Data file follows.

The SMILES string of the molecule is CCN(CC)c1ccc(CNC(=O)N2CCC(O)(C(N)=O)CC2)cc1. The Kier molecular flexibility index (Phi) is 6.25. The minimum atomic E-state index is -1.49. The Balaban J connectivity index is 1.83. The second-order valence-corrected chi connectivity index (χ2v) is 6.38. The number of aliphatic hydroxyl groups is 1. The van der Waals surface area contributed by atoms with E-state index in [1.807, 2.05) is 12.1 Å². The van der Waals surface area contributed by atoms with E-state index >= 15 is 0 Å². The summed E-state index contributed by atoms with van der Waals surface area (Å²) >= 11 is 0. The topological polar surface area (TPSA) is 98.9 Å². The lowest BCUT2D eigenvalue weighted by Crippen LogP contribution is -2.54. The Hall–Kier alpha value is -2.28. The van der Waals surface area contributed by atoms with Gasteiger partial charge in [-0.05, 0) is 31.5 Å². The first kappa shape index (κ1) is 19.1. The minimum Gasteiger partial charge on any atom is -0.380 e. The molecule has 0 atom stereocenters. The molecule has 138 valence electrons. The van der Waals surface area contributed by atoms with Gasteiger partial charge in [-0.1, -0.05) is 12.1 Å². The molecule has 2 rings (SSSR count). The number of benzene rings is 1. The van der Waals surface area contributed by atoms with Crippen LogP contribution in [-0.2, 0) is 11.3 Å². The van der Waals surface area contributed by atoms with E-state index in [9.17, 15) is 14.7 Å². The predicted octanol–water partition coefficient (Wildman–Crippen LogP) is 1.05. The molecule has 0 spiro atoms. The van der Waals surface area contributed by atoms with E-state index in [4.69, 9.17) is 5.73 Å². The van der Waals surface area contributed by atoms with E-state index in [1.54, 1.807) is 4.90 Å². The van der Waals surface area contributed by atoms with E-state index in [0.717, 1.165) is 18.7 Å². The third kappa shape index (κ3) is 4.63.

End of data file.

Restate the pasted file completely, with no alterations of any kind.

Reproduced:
The SMILES string of the molecule is CCN(CC)c1ccc(CNC(=O)N2CCC(O)(C(N)=O)CC2)cc1. The Kier molecular flexibility index (Phi) is 6.25. The minimum atomic E-state index is -1.49. The Balaban J connectivity index is 1.83. The second-order valence-corrected chi connectivity index (χ2v) is 6.38. The number of aliphatic hydroxyl groups is 1. The van der Waals surface area contributed by atoms with E-state index in [1.807, 2.05) is 12.1 Å². The van der Waals surface area contributed by atoms with E-state index >= 15 is 0 Å². The summed E-state index contributed by atoms with van der Waals surface area (Å²) >= 11 is 0. The topological polar surface area (TPSA) is 98.9 Å². The lowest BCUT2D eigenvalue weighted by Crippen LogP contribution is -2.54. The Hall–Kier alpha value is -2.28. The van der Waals surface area contributed by atoms with Gasteiger partial charge in [-0.05, 0) is 31.5 Å². The first kappa shape index (κ1) is 19.1. The minimum Gasteiger partial charge on any atom is -0.380 e. The molecule has 0 atom stereocenters. The molecule has 138 valence electrons. The van der Waals surface area contributed by atoms with Gasteiger partial charge in [-0.1, -0.05) is 12.1 Å². The molecule has 2 rings (SSSR count). The number of benzene rings is 1. The van der Waals surface area contributed by atoms with Crippen LogP contribution in [-0.2, 0) is 11.3 Å². The van der Waals surface area contributed by atoms with E-state index in [9.17, 15) is 14.7 Å². The predicted octanol–water partition coefficient (Wildman–Crippen LogP) is 1.05. The molecule has 0 spiro atoms. The van der Waals surface area contributed by atoms with E-state index in [4.69, 9.17) is 5.73 Å². The van der Waals surface area contributed by atoms with E-state index in [1.54, 1.807) is 4.90 Å². The van der Waals surface area contributed by atoms with E-state index in [0.717, 1.165) is 18.7 Å². The third kappa shape index (κ3) is 4.63.